Today in Morbidity and Mortality Weekly Report (MMWR), a new study notes that Legionella bacteria likely spread from donated organs to two lung transplant recipients, marking the first time transplanted organs have been the likely source of infection.
Elsewhere, the World Health Organization (WHO) reported that, as of September 11, a total of 166 cases of legionellosis, including 23 deaths, have been reported in Poland.
Both studies highlight the continued threat Legionella bacteria pose.
In MMWR, authors report that in July 2022, the Pennsylvania Department of Health received two reports of laboratory-confirmed Legionnaires disease in patients who had recently received lung transplants from the same donor at a single Pennsylvania hospital. The donor drowned after being submerged in a river for at least 5 minutes. Legionella bacteria naturally live in fresh water.
"Organ recovery occurred within 7 days of the drowning event. At the time, exposure to Legionella was not suspected, and no testing for Legionella was performed on any donor specimens before or after organ recovery," the authors wrote.
Freshwater source likely
The recipients of the donor’s lungs included a woman aged 70 to 79 years and a man in his 60s. Postoperative complications appeared for both patients in the week after transplant, but diagnosis took several weeks. Once diagnosed with legionellosis, both patients were treated with doxycycline. The patients had different Legionella species, but the authors said this could be explained by the river water source.
Patient A, the woman, fully recovered. Patient B, the man, died within 6 months of his transplant due to respiratory failure secondary to a mucous plug, the authors said.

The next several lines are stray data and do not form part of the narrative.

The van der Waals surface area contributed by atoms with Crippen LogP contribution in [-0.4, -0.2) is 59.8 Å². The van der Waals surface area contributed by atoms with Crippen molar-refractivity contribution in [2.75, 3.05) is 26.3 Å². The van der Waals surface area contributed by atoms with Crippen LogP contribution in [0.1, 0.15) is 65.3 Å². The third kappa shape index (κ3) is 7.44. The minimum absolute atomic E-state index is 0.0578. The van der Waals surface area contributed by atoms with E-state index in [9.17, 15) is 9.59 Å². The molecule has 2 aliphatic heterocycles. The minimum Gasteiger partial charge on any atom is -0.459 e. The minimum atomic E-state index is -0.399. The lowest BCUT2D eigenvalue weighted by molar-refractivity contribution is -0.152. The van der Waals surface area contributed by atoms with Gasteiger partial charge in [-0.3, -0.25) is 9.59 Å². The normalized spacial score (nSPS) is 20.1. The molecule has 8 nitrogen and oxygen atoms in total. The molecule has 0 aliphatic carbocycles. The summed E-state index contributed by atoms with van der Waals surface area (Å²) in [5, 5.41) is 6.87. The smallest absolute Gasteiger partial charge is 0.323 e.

Clinicians caring for patients who receive organs from donors who experienced freshwater drowning also should maintain a higher index of suspicion for legionellosis.
The initial organ donor also donated a heart, liver, and right kidney to three other recipients. No legionellosis was reported in those recipients. No other patients seen at the Pennsylvania hospital reported legionellosis, which means the bacteria was likely not spread from building water sources, including cooling towers.
"The present findings suggest that clinicians caring for patients who receive organs from donors who experienced freshwater drowning also should maintain a higher index of suspicion for legionellosis, even in organ recipients without classic clinical symptoms," the authors concluded. "In such patients, posttransplant antimicrobials could be tailored to include agents that combat atypical waterborne organisms."
Polish cases concentrated in Rzeszow
In Poland, recent months have brought a swift uptick in legionellosis cases, according to the WHO, with a current case-fatality rate of 14%.
This observed increase in confirmed cases, and associated hospitalizations and deaths seen since mid-August, is unusual.
"This observed increase in confirmed cases, and associated hospitalizations and deaths seen since mid-August, is unusual, considering that the number of cases is higher than the annual number reported in Poland since 2016," the WHO wrote. Most cases (112 [67%]) were recorded in the city of Rzeszow, 23% (38) of cases in Rzeszow County, and 10% (16) cases in other locations.
Extensive mapping and sampling has been taken of the city’s water supply system, residences of the sick, healthcare facilities, and cooling towers, but no source has been established. Public fountains, public water sprays, and other public water sources have been shut down temporarily, the WHO said.